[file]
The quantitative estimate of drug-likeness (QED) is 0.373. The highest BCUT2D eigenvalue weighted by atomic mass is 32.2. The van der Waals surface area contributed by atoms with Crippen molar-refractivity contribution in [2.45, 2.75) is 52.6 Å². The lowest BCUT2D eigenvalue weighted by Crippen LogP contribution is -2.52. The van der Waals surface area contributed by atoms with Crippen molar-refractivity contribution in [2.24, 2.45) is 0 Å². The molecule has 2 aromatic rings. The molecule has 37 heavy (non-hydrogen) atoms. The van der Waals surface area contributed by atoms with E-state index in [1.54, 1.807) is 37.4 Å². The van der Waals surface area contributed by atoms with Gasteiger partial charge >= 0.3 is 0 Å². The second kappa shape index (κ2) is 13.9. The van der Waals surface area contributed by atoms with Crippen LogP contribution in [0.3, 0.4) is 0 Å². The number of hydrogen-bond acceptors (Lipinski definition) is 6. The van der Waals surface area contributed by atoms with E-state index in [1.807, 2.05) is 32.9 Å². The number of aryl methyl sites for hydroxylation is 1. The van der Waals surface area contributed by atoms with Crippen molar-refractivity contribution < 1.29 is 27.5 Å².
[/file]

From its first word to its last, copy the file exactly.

The quantitative estimate of drug-likeness (QED) is 0.373. The highest BCUT2D eigenvalue weighted by atomic mass is 32.2. The van der Waals surface area contributed by atoms with Crippen molar-refractivity contribution in [2.45, 2.75) is 52.6 Å². The lowest BCUT2D eigenvalue weighted by Crippen LogP contribution is -2.52. The van der Waals surface area contributed by atoms with Crippen molar-refractivity contribution in [2.24, 2.45) is 0 Å². The molecule has 2 aromatic rings. The molecule has 37 heavy (non-hydrogen) atoms. The van der Waals surface area contributed by atoms with E-state index in [1.54, 1.807) is 37.4 Å². The van der Waals surface area contributed by atoms with Gasteiger partial charge >= 0.3 is 0 Å². The second kappa shape index (κ2) is 13.9. The van der Waals surface area contributed by atoms with Crippen LogP contribution in [0.3, 0.4) is 0 Å². The number of hydrogen-bond acceptors (Lipinski definition) is 6. The van der Waals surface area contributed by atoms with E-state index in [1.807, 2.05) is 32.9 Å². The number of aryl methyl sites for hydroxylation is 1. The van der Waals surface area contributed by atoms with Crippen molar-refractivity contribution < 1.29 is 27.5 Å².